5 Benefits of Promoting Employee Participation

employee participation, employee relationships, employee engaging, improving employee engagement, employee engagement

Increasing employee participation is a big challenge faced many managers and human resource professionals. After all, feedback and suggestions are essential aspects of making useful changes that benefit all participants. However, sometimes it can seem as though encouraging employees to get involved beyond doing their job is like pulling teeth.

Oftentimes it isn’t that employees are unwilling to offer suggestions, just that they don’t feel as though there is a comfortable avenue for it. It is critical for managers and HR personnel to establish clear communication channels. Furthermore, be sure to ask questions regarding feelings about workflows, and listen to the responses; make sure employees feel rewarded for their buy-in and participation or else they won’t continue.

The benefits of employee participation are clear, and well-worth the effort. They include: building community, better communication, less stress, greater productivity, and higher product quality.

1. Building a Stronger Community

When everyone participates, the company is benefitted by the development of an employee community. Employees that feel their opinion is valued and see changes designed to benefit both them and the customer are more likely to feel invested in the success of the company. These employees want to share their opinions on how to improve because the quality of their work environment and the product matter to them.  

2. Improving Communication

Another big benefit of employee participation is the breaking down of traditional communication barriers. Employees that have a solid avenue for speaking their thoughts and fears regarding the company direction are more likely to point out trouble points in a workflow or innovative new ways of doing things.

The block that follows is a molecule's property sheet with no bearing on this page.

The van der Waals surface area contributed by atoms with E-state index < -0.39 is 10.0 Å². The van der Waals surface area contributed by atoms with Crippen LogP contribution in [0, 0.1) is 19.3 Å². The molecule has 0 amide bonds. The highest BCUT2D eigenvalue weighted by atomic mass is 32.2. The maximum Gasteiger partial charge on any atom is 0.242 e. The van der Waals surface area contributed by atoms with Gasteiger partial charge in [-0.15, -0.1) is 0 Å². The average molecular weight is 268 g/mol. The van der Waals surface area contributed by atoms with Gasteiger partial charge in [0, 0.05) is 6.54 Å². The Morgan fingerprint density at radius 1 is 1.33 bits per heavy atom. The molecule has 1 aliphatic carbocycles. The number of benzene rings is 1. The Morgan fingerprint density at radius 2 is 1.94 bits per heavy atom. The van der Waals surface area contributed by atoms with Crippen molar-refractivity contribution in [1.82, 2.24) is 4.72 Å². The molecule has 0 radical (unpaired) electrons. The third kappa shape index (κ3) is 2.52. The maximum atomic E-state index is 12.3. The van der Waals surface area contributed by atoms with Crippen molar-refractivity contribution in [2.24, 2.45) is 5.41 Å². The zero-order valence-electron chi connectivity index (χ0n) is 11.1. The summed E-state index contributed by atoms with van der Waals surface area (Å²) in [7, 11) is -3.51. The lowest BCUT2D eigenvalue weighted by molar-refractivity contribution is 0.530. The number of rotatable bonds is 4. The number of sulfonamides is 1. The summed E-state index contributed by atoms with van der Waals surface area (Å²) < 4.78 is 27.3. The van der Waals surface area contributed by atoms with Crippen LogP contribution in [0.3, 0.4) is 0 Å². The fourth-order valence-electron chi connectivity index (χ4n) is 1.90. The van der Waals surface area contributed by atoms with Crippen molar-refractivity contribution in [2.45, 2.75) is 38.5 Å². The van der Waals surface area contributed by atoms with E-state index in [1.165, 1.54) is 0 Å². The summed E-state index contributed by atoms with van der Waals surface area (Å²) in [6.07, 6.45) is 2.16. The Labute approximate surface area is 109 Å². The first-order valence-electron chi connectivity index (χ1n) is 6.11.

Healthcare administrators have noted that an aversion to changes in policy, workflow, etc tend to be the biggest contributor to diminishing employee enthusiasm. Improving both participation and employee-employer communication are key strategies to help explain and build acceptance of new changes. Professionals in this field found it was absolutely critical to gather employee input and to evaluate goals based upon the results.

3. Reducing Stress

Participation can also serve to reduce stress in both employees and employers. Stress can build up over uncertainties regarding company changes, because of new workflows, or because employee ideas are not taken into consideration. If allowed to build up over time for too long, stress can have a number of significant impacts on the body such as elevated blood pressure, headaches, or lack of motivation. All of which can cause employees to miss more work and to not be as productive while they are working.

4. Boosting Productivity

Speaking of productivity, employee participation in company direction and decision making can also help to make them more productive in the long run. This occurs for a couple of reasons including less stress, a happier work environment, feeling valued, and a commitment to see positive changes to their fruition. In addition, some of the changes or workflows suggested by employees might actually improve processing time or make certain aspects of the job much faster.

5. Increasing Product Quality

Finally, employee engagement can also play itself out in a way that makes the final product produced by your company much better. For instance, if employees are better informed on the direction of the company they will be able to better communicate these ideas to customers. Or, if employee suggestions are taken into consideration, new workflows will be implemented faster to increase product output.

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Managers and human resource representatives that are already working towards building greater employee engagement are already seeing major improvements in their workplaces. Remember, it is a challenge to foster avenues where employees feel comfortable and encouraged to participate in company decision making. It is essential to remember to ask questions, listen to the responses, and try to reward buy-in. Then reap the many benefits of employee participation!

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Brittni Brown

Brittni Brown is a current Masters candidate at the University of Idaho. In her free time, she enjoys a variety of outdoor activities including biking, hiking, and camping.

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